By Jenny Ahn on January 23, 2015
Some say we are creatures of habit, and I agree. Humans thrive on routine and it creates the foundation for each day.
Unfortunately, it can also end up biting us in the butt.
We are each inherently born with a unique constitution. Residing in that natural state on all levels of our being from the physical to the spiritual allows us to experience ourselves as whole and perfect beings.
Although that can change and there are a myriad of ways that happens, ultimately causing dis-ease:
- The first is in the womb. Depending on our parent’s constitution upon conception, toxins or stress that our mother was exposed to during pregnancy can create vikruti (aka imbalances) in the doshas.
- Secondly, birth till the age of 5 when we are like little sponges taking in everything around us, we are the most impressionable and long lasting patterns are set in.
- And lastly, lifestyle. It can impact and change our prakruti (aka original constitution) from repeatedly following a diet or lifestyle that is not in alignment with our inherent constitution.
Unfortunately, some of this stuff we had absolutely no control over. As young children we were at the mercy of our parents, culture and society. As adults we may not have the resources or knowledge to know otherwise. Until we finally get sick or notice we’ve been in a chronic state of unhappiness do we reach a point in our lives when we start to evaluate our patterns and begin to change things.
So, from an Ayurvedic perspective, how to do we get out of the negative habits and create positive ones that actually stick? And return to our inherent nature? Is that possible?
Yes! There’s something in Ayurvedic medicine called Dinacharya (aka daily rituals).
It’s highly emphasized because of its ability to keep the doshas in balance and revolves around the 3 Pillars of Ayurvedic Health: Diet, Sleep, and Stress Management. This might be the key to creating balance and counteracting the stressors in our lives.
Let’s look a little closer, shall we?
Wake and Break
According to Claudia Welch, Chinese Doctor and Ayurvedic Practitioner, the 24-hour cycle in a day is reflective of one’s life span.
- Evening and sleep corresponding with death or dying.
- Mid-day when we are the most active to mid life.
- And early morning corresponds with early childhood and pregnancy-when we are the most impressionable.
Claudia Welch says that if we want to change deep-seated samskaras or impressions that were created during this time in our lives, that morning would be the best time to implement positive habits. Basically, tuning in with the time in which those impressions were created, we can change old patterns.
WOW! Makes complete sense! Personally, I experience each morning as a rebirth. Interesting even the word morning, sounds like mourning. Mourning the old and awakening to a new day. An opportunity to start anew and clear the slate.
Create a Morning Ritual
It’s repetition that created the old patterns from the first place. Let’s create healthier ones this time.
- Drink a warm glass of water with a squeeze of lemon upon rising: It’s cleansing and get’s your bowel’s moving.
- Oral Hygene: Don’t forget to brush your teeth, scrape your tongue, and oil pull.
- Cleansing Kriyas: Irrigate your nasal passage with a neti pot and drop some warm nasya oil into your nose to lubricate and nourish them.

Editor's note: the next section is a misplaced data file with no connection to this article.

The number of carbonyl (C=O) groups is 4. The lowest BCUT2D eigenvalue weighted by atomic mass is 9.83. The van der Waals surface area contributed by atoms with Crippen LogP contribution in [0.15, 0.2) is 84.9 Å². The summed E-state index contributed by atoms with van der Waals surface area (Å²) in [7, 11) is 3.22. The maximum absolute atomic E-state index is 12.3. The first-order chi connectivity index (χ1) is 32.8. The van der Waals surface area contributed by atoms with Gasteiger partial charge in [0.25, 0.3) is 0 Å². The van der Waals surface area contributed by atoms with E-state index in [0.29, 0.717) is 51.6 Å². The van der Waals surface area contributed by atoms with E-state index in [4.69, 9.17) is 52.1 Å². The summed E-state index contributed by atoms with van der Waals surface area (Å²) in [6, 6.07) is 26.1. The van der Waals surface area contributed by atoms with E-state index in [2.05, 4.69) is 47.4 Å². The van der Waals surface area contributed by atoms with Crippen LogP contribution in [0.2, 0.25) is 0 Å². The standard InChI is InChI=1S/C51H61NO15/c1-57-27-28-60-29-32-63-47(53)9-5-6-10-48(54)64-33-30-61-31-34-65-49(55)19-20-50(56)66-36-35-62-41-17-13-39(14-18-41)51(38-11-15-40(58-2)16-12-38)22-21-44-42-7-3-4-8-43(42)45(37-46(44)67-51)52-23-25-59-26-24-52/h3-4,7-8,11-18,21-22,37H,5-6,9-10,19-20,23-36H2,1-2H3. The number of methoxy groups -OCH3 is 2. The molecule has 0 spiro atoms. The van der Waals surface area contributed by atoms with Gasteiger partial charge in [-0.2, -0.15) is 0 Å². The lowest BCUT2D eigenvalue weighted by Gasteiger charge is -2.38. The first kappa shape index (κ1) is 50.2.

- Meditate on your breath, the sun, in silence. Or be still in the morning and take in the essence of the day and set the intention for how you want to show up.
- Exercise: Take a walk or do some Yoga to get circulation going and to stimulate the lymphatic system (improves immunity) Activating shakti energy and moving prana removes stagnation and promotes space for creativity and more energy.
- Set Intentions: Pray for peace and for the ones you love that they may be well. Take a moment of gratitude. Remember what inspired you and create an affirmation. These practices connect us with our higher self and opens the gateway to experiencing more joy, happiness, and love.
Consistency and Regularity
Waking up and sleeping with the cycles of nature or going to the bathroom in the morning, even if you don’t have to go-at the same time, helps to align our own inner rhythms. Notice when you wake up at a certain time each day regularly, your body goes on autopilot mode. You eventually wake up at the same time every morning. It creates less variability in physiological functions in your body: pooping, peeing, waking, etc. and creates ease as you start the day.
Cultivate habits that affirm your highest intentions for growth If you have a habit of not taking care of yourself or attracting experiences in which you are unable to sense your own self worth. Create a ritual around self care=self love. If you’re chronically stressed and busy all the time, receive a massage an instant manifestation for peace and relaxation. Notice what doesn’t serve you and let it go. And start creating new ones that make you feel good inside and out.
Daily rituals are SO sacred because although it might seem like a mundane task at first. When we approach it with reverence and mindfulness, it’s an opportunity to be present and embody what we want to create in our lives on a daily basis. Simple routines can be transformed into sacred rituals that keep us in a state of balance and full present awareness. In that state, we are able to experience the unfolding of our existence as Whole Perfect beings.
And this is how we start to change and create the life we want to truly live, with ease and peace.
via Using Ayurveda to Change Negative Habits into Healthy Rituals – Ayurveda | Everyday Ayurveda.